What is leflunomide?
Leflunomide is an oral medication used for treating adult patients suffering from moderate to severe rheumatoid arthritis. It belongs to a class of drugs called disease modifying antirheumatic drugs (DMARDs).
How does it work?
Leflunomide is an immunosuppressant that works by suppressing the immune system to reduce inflammation that causes pain and swelling in rheumatoid arthritis.
How should you take leflunomide tablets?
Leflunomide is usually given as a 20 mg tablet once daily. Swallow the tablet whole and with plenty of water. It may take about several weeks until you start to feel an improvement in your condition.
Take Leflunomide Tablets exactly as per your doctor advice. Check with your doctor if you are not sure.
What do you need to know when you take leflunomide tablets?
- Regular laboratory testing to monitor blood counts and liver function is important while taking leflunomide.
- Alcohol increases the risk for liver damage while taking leflunomide, so alcohol should be avoided.
- You can feel dizzy with leflunomide treatment as it may impair your ability to concentrate and react. Do not drive or use machines if you have such symptoms.
- During leflunomide therapy live vaccines must not be taken.
- Leflunomide increases the risk of having a baby with serious birth defects. Women of childbearing potential must not take Leflunomide tablets without use of reliable contraception measures.
- Leflunomide is not recommended for use in children or adolescents under 18 years of age
Do not take Leflunomide Tablets:
- if you are allergic to leflunomide, or any of the other ingredients of this medicine.
- if you have pre-existing liver problems.
- if you have kidney problems.
- if you have severely low numbers of proteins in your blood (hypoproteinaemia).
- if you suffer from any problem which affects your immune system (e.g AIDS)
- if you have any problem with your bone marrow, or if you have low numbers of red or white cells in your blood or a reduced number of blood platelets.
- if you are suffering from a serious infection.
- if you are pregnant, think you may be pregnant, or are breast-feeding, leflunomide increases the risk of having a baby with serious birth defects.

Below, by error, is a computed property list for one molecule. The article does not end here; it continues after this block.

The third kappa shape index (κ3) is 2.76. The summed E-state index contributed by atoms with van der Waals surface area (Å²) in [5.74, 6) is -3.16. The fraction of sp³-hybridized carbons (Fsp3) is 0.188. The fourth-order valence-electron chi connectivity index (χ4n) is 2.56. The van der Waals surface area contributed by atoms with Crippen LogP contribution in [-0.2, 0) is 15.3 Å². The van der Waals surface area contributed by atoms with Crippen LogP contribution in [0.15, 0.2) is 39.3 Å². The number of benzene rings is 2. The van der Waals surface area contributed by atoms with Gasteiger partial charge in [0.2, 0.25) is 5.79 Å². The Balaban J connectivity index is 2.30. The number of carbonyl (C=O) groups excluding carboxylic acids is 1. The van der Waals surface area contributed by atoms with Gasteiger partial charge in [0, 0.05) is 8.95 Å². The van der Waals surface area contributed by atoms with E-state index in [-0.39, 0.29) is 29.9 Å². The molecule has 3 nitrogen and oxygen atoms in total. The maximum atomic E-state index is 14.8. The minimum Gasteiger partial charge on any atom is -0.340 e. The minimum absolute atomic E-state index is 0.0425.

What are the possible side effects of leflunomide tablets?
- The most common side effect of leflunomide is diarrhoea and this symptom improves gradually with time.
- Less common side effects include nausea, stomach pain, indigestion, rash, and hair loss.
- In a few patients, leflunomide can cause abnormal liver functioning or decreased blood cell or platelet counts.
- Lung problems, such as cough, shortness of breath or lung injury, can occur rarely with leflunomide.
What should you tell your doctor while on leflunomide treatment?
- You should contact your doctor if you develop symptoms of an infection, such as a fever or cough, or if you think you are having any side effects.
- Tell your doctor immediately and stop taking leflunomide if you experience weakness, feel light-headed or dizzy, have difficulty breathing, or if you develop a skin rash or mouth ulcers as these may be signs of a serious allergic reaction,
- Remember to tell your doctor if you are taking, have recently taken or might take any other medicines. The effectiveness and safety of leflunomide tablets may get affected by other medications.
- Any medications that can affect the liver should be used with caution with leflunomide. The risk of liver toxicity may be increased if leflunomide is combined with such other medications.
- Talk to your doctor if you plan to have any surgery while taking leflunomide as it can increase the risk of post-operative infections and/or slow the healing of your wounds.
- Be sure to let your doctor know if you are pregnant or breastfeeding, think you might be pregnant, or are planning to have a baby, consult your doctor for advice before taking this medicine.
- Breastfeeding is not recommended while taking leflunomide.
- Men taking leflunomide should talk to their doctor prior to making plans to have a baby.
- https://www.rheumatology.org/Portals/0/Files/Leflunomide-Arava-Fact-Sheet.pdf Accessed on 18 March 2021
- Prescribing information. Lefumide Tablets. Last updated: March 2019